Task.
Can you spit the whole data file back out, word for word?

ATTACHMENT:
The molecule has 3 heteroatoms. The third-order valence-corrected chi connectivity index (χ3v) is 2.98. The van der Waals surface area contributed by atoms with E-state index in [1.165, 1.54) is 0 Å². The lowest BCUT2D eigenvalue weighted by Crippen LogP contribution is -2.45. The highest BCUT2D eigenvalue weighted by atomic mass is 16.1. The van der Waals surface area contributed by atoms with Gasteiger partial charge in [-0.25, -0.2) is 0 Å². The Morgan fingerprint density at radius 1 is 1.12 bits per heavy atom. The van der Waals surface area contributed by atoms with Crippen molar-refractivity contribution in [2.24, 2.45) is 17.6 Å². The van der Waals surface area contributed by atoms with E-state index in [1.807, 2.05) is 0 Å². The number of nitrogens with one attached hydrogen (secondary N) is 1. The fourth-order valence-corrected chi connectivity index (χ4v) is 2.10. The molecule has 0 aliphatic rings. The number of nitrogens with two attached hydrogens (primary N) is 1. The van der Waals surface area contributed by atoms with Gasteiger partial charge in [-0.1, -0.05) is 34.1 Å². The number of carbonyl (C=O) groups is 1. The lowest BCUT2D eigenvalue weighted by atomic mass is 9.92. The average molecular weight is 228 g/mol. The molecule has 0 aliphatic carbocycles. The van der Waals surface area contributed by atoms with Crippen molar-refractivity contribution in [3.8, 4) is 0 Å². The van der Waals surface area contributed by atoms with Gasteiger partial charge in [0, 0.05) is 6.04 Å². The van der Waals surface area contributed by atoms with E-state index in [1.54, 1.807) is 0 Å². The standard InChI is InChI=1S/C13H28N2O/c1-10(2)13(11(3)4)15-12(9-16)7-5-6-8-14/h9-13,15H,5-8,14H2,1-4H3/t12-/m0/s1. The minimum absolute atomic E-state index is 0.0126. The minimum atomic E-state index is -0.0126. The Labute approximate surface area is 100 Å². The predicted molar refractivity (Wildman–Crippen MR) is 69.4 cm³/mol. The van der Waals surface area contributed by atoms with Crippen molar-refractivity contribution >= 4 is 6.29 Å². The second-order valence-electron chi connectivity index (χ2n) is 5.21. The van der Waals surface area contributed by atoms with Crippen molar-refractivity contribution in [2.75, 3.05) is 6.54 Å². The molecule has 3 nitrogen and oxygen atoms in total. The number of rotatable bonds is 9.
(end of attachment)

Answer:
The molecule has 3 heteroatoms. The third-order valence-corrected chi connectivity index (χ3v) is 2.98. The van der Waals surface area contributed by atoms with E-state index in [1.165, 1.54) is 0 Å². The lowest BCUT2D eigenvalue weighted by Crippen LogP contribution is -2.45. The highest BCUT2D eigenvalue weighted by atomic mass is 16.1. The van der Waals surface area contributed by atoms with Gasteiger partial charge in [-0.25, -0.2) is 0 Å². The Morgan fingerprint density at radius 1 is 1.12 bits per heavy atom. The van der Waals surface area contributed by atoms with Crippen molar-refractivity contribution in [2.24, 2.45) is 17.6 Å². The van der Waals surface area contributed by atoms with E-state index in [1.807, 2.05) is 0 Å². The number of nitrogens with one attached hydrogen (secondary N) is 1. The fourth-order valence-corrected chi connectivity index (χ4v) is 2.10. The molecule has 0 aliphatic rings. The number of nitrogens with two attached hydrogens (primary N) is 1. The van der Waals surface area contributed by atoms with Gasteiger partial charge in [-0.1, -0.05) is 34.1 Å². The number of carbonyl (C=O) groups is 1. The lowest BCUT2D eigenvalue weighted by atomic mass is 9.92. The average molecular weight is 228 g/mol. The molecule has 0 aliphatic carbocycles. The van der Waals surface area contributed by atoms with Crippen molar-refractivity contribution in [3.8, 4) is 0 Å². The van der Waals surface area contributed by atoms with Gasteiger partial charge in [0, 0.05) is 6.04 Å². The van der Waals surface area contributed by atoms with E-state index in [1.54, 1.807) is 0 Å². The standard InChI is InChI=1S/C13H28N2O/c1-10(2)13(11(3)4)15-12(9-16)7-5-6-8-14/h9-13,15H,5-8,14H2,1-4H3/t12-/m0/s1. The minimum absolute atomic E-state index is 0.0126. The minimum atomic E-state index is -0.0126. The Labute approximate surface area is 100 Å². The predicted molar refractivity (Wildman–Crippen MR) is 69.4 cm³/mol. The van der Waals surface area contributed by atoms with Crippen molar-refractivity contribution >= 4 is 6.29 Å². The second-order valence-electron chi connectivity index (χ2n) is 5.21. The van der Waals surface area contributed by atoms with Crippen molar-refractivity contribution in [2.75, 3.05) is 6.54 Å². The molecule has 3 nitrogen and oxygen atoms in total. The number of rotatable bonds is 9.